Waleed Ziad is Assistant Professor and Ali Jarrahi Fellow in Persian Studies in the Department of Religious Studies at the University of North Carolina at Chapel Hill. Formerly a Research Fellow at the Abdallah S. Kamel Center for the Study of Islamic Law and Civilization at Yale Law School, Ziad has conducted fieldwork in over 120 towns across Afghanistan, Uzbekistan, and Pakistan. His books include Hidden Caliphate: Sufi Saints beyond the Oxus and Indus (Harvard University Press, 2021) and Beyond Khutba and Sikka: Sovereignty and Coinage in Sindh, 1300–1700 (forthcoming). He received his BA, MA/MPhil, and PhD from Yale University, where his dissertation was awarded the university-wide Theron Rockwell Field Prize, one of the two most prestigious Yale dissertation awards across disciplines.
In a lush valley within the Sakra peak in Gandhara (northwestern Pakistan) is a vast limestone cave temple, part of an ancient Hindu sacred complex. For over 700 years, this cluster of shrines minted hundreds of varieties of their own votive coinage – a unique case in Central and South Asia. These were minuscule copper coins, issued for pilgrims, featuring eclectic and original combinations of Greco-Roman, Iranian, Indic, and Islamic iconography. This book examines the native Sakra copper coinage issued from circa 550 to 1100, corresponding to the Nezak, Turk Shahi, Hindu Shahi, and Ghaznavid dynasties. These coins provide a window into what may have been an ecclesiastical administration exercising varying degrees of autonomy throughout its lifetime. They practically blur boundaries between vernacular folk art and monetary instruments serving political or confessional agendas.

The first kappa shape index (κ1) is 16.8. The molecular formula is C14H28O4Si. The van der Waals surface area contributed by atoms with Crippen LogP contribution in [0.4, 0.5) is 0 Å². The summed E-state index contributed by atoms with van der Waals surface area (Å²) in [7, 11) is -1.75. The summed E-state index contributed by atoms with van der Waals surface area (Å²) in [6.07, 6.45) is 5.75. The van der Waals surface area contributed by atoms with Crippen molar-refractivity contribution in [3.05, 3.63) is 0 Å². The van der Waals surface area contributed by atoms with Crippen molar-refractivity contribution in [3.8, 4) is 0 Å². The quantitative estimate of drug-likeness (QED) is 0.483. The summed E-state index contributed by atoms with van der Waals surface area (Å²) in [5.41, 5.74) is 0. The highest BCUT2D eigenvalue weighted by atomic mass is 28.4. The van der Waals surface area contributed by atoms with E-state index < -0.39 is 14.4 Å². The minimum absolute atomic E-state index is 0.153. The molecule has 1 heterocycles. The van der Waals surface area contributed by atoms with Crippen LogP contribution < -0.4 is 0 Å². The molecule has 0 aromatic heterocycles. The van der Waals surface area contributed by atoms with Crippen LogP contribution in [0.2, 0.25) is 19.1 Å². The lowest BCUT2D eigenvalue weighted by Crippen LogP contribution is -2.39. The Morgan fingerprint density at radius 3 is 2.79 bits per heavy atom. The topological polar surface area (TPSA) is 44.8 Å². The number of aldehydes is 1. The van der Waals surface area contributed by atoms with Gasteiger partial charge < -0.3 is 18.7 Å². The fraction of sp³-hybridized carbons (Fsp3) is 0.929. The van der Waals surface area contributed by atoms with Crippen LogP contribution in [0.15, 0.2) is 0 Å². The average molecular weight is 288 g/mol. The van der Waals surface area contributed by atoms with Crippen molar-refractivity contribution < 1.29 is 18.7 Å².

The book relates both the remarkable story of these coins and the sacred sites, and introduces the obscured history of the most neglected yet formative 500 years of Pakistan and Afghanistan’s history. It also offers new paradigms for conceptualizing local currency, the making of religious imagery, and the process of transculturation. Importantly, the Sakra coins issued under Ghaznavid rule overturn popular misconceptions about early Hindu-Muslim encounters, suggesting instead that the Ghaznavids pursued a flexible, negotiated policy with regard to Hindu sacred sites.
Chapter 1: The Nezak Shahis of Kapisa-Gandhāra (ca. late sixth century–667)
Chapter 2: The Turk Shahis of Kapisa-Gandhāra (ca. 667–880)
Chapter 3: The Hindu Shahis of Kabul and Gandhāra (ca. 880–1062)Chapter 4: The Ghaznavids in Gandhāra
Appendix: Dynastic Chronologies by Region